Overall, this is a good read and I did enjoy the book. However, I was also a little disappointed with the greater focus on Federer. I expected a fairer balance about both players but clearly the author had already done a lot of research on Federer - as he initially planned ot write a book on RF - and included much of this in Strokes. Given who won this epic match, it's a bit too bias for me. Nevertheless, it is well written and fans of Federer will enjoy it. I would still recommend the book for some rare insights like with the umpires for example.
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1 of 1 people found the following review helpful
5.0 out of 5 stars Incredible account of one of the greatest rivalries in sports, September 26, 2011
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This review is from: Strokes of Genius: Federer, Nadal, and the Greatest Match Ever Played (Hardcover)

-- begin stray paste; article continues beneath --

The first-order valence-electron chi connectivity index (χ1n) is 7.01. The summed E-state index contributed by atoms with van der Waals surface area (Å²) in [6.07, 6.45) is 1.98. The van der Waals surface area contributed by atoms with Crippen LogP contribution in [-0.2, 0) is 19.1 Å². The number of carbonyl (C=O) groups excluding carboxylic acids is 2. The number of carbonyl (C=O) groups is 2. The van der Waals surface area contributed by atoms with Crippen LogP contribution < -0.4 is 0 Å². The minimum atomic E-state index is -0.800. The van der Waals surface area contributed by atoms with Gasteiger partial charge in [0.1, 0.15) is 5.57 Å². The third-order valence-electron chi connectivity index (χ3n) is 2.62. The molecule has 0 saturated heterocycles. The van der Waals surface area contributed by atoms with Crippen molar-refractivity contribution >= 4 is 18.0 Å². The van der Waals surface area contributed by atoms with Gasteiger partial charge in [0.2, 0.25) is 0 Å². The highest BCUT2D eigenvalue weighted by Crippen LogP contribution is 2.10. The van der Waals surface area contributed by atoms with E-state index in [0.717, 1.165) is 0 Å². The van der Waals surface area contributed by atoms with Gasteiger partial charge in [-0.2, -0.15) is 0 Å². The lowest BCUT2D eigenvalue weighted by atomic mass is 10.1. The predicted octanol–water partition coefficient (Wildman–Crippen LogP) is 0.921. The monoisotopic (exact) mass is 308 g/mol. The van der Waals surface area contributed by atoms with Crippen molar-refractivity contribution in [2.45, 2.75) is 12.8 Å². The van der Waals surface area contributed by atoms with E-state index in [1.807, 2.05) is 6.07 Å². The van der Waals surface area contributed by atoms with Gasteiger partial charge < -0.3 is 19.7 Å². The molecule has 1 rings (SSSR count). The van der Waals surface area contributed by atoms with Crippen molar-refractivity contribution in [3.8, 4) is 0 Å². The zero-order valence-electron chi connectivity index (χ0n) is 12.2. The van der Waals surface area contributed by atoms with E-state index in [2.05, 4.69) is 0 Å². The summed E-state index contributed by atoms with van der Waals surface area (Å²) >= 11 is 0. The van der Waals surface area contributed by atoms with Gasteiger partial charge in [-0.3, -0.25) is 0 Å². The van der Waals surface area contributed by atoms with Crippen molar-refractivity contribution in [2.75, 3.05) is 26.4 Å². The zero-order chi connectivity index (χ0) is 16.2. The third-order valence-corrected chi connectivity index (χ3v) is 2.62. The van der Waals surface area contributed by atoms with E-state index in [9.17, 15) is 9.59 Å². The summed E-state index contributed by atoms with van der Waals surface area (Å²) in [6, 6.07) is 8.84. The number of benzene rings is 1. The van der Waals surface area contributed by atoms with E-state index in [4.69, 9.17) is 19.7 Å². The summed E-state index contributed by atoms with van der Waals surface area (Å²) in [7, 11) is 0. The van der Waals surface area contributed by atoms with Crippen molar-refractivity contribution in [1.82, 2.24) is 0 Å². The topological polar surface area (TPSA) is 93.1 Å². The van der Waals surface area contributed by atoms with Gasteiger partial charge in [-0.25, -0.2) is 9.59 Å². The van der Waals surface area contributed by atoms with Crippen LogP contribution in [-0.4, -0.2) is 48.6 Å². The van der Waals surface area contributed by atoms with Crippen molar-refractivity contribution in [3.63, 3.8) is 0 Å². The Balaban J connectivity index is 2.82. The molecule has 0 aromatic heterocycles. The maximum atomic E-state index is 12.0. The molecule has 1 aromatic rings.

This is an excellent account of arguably the greatest tennis match ever played. I love how the author mingled the personal lives of Rafa and Roger throughout the book. It makes you realize how dissimilar yet how similar these two are.
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Strokes of Genius: Federer, Nadal, and the Greatest Match Ever Played
Strokes of Genius: Federer, Nadal, and the Greatest Match Ever Played by L. Jon Wertheim (Hardcover - June 4, 2009)